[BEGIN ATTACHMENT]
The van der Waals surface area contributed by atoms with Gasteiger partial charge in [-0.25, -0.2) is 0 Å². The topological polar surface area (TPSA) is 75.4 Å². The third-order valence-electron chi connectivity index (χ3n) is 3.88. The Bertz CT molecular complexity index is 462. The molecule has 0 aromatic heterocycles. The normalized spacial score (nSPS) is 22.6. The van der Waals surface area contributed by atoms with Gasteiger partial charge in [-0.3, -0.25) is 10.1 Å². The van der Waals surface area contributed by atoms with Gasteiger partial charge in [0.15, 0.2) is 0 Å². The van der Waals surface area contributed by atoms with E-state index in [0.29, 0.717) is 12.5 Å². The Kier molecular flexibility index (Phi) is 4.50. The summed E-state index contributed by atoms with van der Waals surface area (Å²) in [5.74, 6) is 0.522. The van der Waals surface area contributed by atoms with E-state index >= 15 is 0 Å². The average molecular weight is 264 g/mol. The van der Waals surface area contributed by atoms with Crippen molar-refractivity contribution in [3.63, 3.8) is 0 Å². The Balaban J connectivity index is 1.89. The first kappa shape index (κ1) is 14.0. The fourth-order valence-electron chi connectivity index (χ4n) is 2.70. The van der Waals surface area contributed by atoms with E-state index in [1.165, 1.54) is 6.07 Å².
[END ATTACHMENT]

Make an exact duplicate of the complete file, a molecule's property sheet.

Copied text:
The van der Waals surface area contributed by atoms with Gasteiger partial charge in [-0.25, -0.2) is 0 Å². The topological polar surface area (TPSA) is 75.4 Å². The third-order valence-electron chi connectivity index (χ3n) is 3.88. The Bertz CT molecular complexity index is 462. The molecule has 0 aromatic heterocycles. The normalized spacial score (nSPS) is 22.6. The van der Waals surface area contributed by atoms with Gasteiger partial charge in [-0.3, -0.25) is 10.1 Å². The van der Waals surface area contributed by atoms with Gasteiger partial charge in [0.15, 0.2) is 0 Å². The van der Waals surface area contributed by atoms with E-state index in [0.29, 0.717) is 12.5 Å². The Kier molecular flexibility index (Phi) is 4.50. The summed E-state index contributed by atoms with van der Waals surface area (Å²) in [5.74, 6) is 0.522. The van der Waals surface area contributed by atoms with E-state index >= 15 is 0 Å². The average molecular weight is 264 g/mol. The van der Waals surface area contributed by atoms with Crippen molar-refractivity contribution in [3.63, 3.8) is 0 Å². The Balaban J connectivity index is 1.89. The first kappa shape index (κ1) is 14.0. The fourth-order valence-electron chi connectivity index (χ4n) is 2.70. The van der Waals surface area contributed by atoms with E-state index in [1.165, 1.54) is 6.07 Å².